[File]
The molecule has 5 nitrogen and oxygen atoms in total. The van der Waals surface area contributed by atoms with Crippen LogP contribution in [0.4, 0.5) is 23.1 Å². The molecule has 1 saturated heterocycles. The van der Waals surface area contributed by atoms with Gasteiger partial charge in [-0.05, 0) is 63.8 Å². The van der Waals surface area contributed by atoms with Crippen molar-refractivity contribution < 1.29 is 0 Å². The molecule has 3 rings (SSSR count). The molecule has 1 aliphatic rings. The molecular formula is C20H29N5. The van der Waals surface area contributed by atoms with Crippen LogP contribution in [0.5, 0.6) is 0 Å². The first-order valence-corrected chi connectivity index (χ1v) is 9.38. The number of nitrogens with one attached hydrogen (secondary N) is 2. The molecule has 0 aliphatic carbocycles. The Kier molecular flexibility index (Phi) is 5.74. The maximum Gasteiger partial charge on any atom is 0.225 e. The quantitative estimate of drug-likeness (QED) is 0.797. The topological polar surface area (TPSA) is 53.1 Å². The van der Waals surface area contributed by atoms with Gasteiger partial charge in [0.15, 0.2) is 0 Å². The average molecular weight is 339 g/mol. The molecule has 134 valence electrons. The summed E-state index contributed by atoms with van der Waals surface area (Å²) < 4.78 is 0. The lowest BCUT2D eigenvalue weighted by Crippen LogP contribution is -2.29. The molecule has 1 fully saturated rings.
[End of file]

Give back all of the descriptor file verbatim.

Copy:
The molecule has 5 nitrogen and oxygen atoms in total. The van der Waals surface area contributed by atoms with Crippen LogP contribution in [0.4, 0.5) is 23.1 Å². The molecule has 1 saturated heterocycles. The van der Waals surface area contributed by atoms with Gasteiger partial charge in [-0.05, 0) is 63.8 Å². The van der Waals surface area contributed by atoms with Crippen molar-refractivity contribution < 1.29 is 0 Å². The molecule has 3 rings (SSSR count). The molecule has 1 aliphatic rings. The molecular formula is C20H29N5. The van der Waals surface area contributed by atoms with Crippen LogP contribution in [0.5, 0.6) is 0 Å². The first-order valence-corrected chi connectivity index (χ1v) is 9.38. The number of nitrogens with one attached hydrogen (secondary N) is 2. The molecule has 0 aliphatic carbocycles. The Kier molecular flexibility index (Phi) is 5.74. The maximum Gasteiger partial charge on any atom is 0.225 e. The quantitative estimate of drug-likeness (QED) is 0.797. The topological polar surface area (TPSA) is 53.1 Å². The van der Waals surface area contributed by atoms with Gasteiger partial charge in [0.15, 0.2) is 0 Å². The average molecular weight is 339 g/mol. The molecule has 134 valence electrons. The summed E-state index contributed by atoms with van der Waals surface area (Å²) < 4.78 is 0. The lowest BCUT2D eigenvalue weighted by Crippen LogP contribution is -2.29. The molecule has 1 fully saturated rings.